(Since the controversy over the transfer of the remains of former president Ferdinand Marcos began, I believe – because I saw how Sir Soliven fought for the rights, truth, and honor of the country – I think Mr Marcos should be buried in Ilocos. He is a true son of Ilocos.)
Her husband, founder the publisher of the Philippine Star until his death in 2006, was a staunch critic of Marcos. He was detained for nearly 3 months, along with other journalists and Marcos' political opponents, on September 23, 1972, two days after Martial Law was declared.
Soliven, former Philippine representative to the United Nations Education, Scientific and Cultural Organization (UNESCO), argued that Marcos “destroyed” the pledge he made as president – to protect the country – when he allowed the state violation of human rights during his 21-year rule.
“Alam mo noon...tinaas niya ang kamay niya at ginawa niya ‘yung pledge as a president, sinira niya ‘yun (When he raised his hand and made the pledge as president, he destroyed that). Ang buhay niya ay sinira ‘yung (During his time, he destroyed that) pledge to honor and love his country and sacrifice [for] it. It’s God who has forgiven him. But here in this world, in our country, that’s fighting for what is right. No question or doubt,” added the Philippine Star columnist.
Seventeen-year-old Aaron Clarin, grandson of the late Second Lieutenant Domingo Fabro, said he was also taught in school about Martial Law atrocities.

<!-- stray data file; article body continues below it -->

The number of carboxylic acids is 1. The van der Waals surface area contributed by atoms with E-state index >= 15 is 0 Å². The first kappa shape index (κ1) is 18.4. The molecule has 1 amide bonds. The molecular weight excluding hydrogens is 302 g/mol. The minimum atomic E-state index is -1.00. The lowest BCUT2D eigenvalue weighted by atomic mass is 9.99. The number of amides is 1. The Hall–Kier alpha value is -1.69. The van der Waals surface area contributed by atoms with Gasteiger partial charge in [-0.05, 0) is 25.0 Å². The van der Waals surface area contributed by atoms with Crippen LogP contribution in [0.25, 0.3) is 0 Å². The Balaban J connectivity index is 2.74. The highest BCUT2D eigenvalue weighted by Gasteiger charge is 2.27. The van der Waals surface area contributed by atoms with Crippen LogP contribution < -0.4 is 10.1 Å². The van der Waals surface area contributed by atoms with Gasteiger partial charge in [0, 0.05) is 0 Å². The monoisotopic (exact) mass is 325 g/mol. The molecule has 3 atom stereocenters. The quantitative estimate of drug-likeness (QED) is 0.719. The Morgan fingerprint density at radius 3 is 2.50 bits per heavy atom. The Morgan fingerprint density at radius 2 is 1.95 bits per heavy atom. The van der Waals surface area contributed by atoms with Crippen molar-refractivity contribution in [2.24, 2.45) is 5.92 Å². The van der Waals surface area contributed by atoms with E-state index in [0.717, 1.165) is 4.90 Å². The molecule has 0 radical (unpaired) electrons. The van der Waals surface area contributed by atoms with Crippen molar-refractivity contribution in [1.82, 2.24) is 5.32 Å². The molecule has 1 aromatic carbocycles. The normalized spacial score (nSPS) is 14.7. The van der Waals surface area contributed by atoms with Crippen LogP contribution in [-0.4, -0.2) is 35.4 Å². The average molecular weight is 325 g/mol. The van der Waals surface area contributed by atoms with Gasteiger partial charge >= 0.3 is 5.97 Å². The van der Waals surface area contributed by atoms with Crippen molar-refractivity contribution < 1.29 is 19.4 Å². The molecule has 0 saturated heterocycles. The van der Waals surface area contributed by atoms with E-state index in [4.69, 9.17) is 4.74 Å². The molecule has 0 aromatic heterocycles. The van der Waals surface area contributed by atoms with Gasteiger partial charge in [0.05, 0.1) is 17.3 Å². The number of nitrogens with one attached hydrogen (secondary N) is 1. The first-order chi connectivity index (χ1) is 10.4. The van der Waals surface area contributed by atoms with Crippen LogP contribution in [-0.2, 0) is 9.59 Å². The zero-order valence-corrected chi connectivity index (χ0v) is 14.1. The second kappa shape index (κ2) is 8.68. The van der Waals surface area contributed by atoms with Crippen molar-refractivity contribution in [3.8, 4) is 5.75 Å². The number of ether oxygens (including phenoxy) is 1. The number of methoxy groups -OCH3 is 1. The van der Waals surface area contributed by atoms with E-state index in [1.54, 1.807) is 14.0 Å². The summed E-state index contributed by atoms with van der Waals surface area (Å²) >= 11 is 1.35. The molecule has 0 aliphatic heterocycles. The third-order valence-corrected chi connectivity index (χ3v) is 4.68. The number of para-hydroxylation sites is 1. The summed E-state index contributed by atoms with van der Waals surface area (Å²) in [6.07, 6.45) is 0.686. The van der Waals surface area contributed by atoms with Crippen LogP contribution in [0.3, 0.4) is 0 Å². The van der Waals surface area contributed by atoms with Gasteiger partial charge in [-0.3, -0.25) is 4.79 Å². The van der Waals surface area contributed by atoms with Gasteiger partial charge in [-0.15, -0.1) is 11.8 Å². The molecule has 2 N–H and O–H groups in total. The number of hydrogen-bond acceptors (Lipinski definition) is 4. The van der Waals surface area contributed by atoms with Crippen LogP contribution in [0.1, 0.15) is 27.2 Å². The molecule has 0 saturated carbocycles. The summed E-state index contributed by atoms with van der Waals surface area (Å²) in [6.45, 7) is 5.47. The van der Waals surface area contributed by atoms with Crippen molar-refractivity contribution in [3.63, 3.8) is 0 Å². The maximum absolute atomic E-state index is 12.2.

“Wala siyang nagawang mabuti. Walang katarungan. ‘Yung mga ipinatupad niya, paghihirap nung Martial Law. Giyera ‘yun, mahigpit talaga. Kumbaga, may mga namamatay na inosente dun,” Clarin said as he described the Marcos years, which was marked by killings, torture, disappearances, media oppression, and corruption.
(He did not do anything good. There was injustice. His rule led to suffering during during Martial Law. It was like a war; it was so strict. Many innocent people died then.)
No less than President Rodrigo Duterte himself ordered the preparations for Marcos’ burial on September 18 in fulfillment of a campaign promise he had made to the late strongman’s family and to Ilocanos. (READ: CJ: Why use public funds to fulfill Duterte’s promise to bury Marcos?)
But the move was strongly opposed by human rights activists and Martial Law victims, prompting petitions before the High Court. The National Historical Commission of the Philippines had also opposed the move, citing Marcos' fraudulent war record.
On October 16, Duterte urged SC justices not to decide on issue on the basis of "emotion," but reiterated that he would abide by the decision of the Court.
During the oral arguments, Solicitor General Jose Calida cited the 14 million votes former senator Ferdinand “Bongbong” Marcos Jr got during the 2016 vice presidential polls as proof that the country is no longer traumatized by its Martial Law experience. (READ: Bongbong Marcos: Extended deliberations will enlighten justices)
According to Rappler sources, it would likely be a very close vote among the justices. Eight votes are needed to stop a hero’s burial for Marcos. A tie would pave the way for a state burial. – Rappler.com